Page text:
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Differential effectiveness of depression disease management for rural and urban primary care patients.
Adams SJ, Xu S, Dong F, Fortney J, Rost K. Differential effectiveness of depression disease management for rural and urban primary care patients. The Journal of rural health : official journal of the American Rural Health Association and the National Rural Health Care Association. 2006 Oct 1; 22(4):343-50.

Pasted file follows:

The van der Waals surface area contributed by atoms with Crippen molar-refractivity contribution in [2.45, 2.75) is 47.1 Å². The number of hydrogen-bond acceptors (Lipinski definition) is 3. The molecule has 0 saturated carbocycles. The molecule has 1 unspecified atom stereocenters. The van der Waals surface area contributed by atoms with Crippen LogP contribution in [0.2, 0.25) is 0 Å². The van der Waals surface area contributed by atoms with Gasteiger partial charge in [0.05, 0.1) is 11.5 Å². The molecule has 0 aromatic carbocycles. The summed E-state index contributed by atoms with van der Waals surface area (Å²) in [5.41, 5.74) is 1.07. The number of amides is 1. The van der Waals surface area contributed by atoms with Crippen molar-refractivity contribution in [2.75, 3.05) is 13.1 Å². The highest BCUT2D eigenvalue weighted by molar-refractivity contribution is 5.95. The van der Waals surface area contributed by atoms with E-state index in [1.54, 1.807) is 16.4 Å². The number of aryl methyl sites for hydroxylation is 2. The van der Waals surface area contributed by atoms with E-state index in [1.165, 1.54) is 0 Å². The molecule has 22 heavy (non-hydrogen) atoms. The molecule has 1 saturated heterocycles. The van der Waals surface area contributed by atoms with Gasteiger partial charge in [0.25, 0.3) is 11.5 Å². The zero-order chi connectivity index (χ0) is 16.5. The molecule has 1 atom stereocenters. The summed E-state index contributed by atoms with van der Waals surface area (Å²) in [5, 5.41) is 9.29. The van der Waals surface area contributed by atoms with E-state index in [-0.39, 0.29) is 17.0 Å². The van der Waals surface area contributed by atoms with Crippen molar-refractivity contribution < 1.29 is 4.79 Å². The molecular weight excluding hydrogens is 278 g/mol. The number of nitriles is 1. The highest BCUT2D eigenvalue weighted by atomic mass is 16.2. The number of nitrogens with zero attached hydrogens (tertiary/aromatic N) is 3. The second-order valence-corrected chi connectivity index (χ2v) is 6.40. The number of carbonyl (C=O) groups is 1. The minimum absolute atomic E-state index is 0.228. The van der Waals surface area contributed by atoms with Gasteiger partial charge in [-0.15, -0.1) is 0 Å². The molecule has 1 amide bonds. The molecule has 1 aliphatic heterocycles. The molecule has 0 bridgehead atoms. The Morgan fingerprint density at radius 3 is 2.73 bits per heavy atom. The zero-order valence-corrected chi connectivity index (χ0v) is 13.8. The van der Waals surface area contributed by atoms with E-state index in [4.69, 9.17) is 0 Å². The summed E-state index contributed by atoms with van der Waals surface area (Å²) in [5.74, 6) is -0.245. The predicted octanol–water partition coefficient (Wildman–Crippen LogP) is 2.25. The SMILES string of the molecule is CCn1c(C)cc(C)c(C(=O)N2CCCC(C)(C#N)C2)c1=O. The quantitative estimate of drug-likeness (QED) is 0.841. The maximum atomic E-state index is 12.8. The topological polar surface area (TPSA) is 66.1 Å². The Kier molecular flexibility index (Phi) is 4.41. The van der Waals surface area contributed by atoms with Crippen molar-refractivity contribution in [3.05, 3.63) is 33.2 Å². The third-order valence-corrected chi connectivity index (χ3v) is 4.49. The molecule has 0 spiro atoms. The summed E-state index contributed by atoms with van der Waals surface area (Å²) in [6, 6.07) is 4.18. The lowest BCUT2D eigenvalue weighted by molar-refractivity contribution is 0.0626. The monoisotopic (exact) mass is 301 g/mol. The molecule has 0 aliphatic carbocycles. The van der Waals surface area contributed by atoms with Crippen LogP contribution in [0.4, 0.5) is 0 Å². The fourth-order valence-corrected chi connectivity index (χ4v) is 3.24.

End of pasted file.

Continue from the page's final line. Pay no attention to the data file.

CONTEXT: Federally qualified health centers across the country are adopting depression disease management programs following federally mandated training; however, little is known about the relative effectiveness of depression disease management in rural versus urban patient populations. PURPOSE: To explore whether a depression disease management program has a comparable impact on clinical outcomes over 2 years in patients treated in rural and urban primary care practices and whether the impact is mediated by receiving evidence-based care (antidepressant medication and specialty care counseling). METHODS: A preplanned secondary analysis was conducted in a consecutively sampled cohort of 479 depressed primary care patients recruited from 12 practices in 10 states across the country participating in the Quality Enhancement for Strategic Teaming study. FINDINGS: Depression disease management improved the mental health status of urban patients over 18 months but not rural patients. Effects were not mediated by antidepressant medication or specialty care counseling in urban or rural patients. CONCLUSIONS: Depression disease management appears to improve clinical outcomes in urban but not rural patients. Because these programs compete for scarce resources, health care organizations interested in delivering depression disease management to rural populations need to advocate for programs whose clinical effectiveness has been demonstrated for rural residents.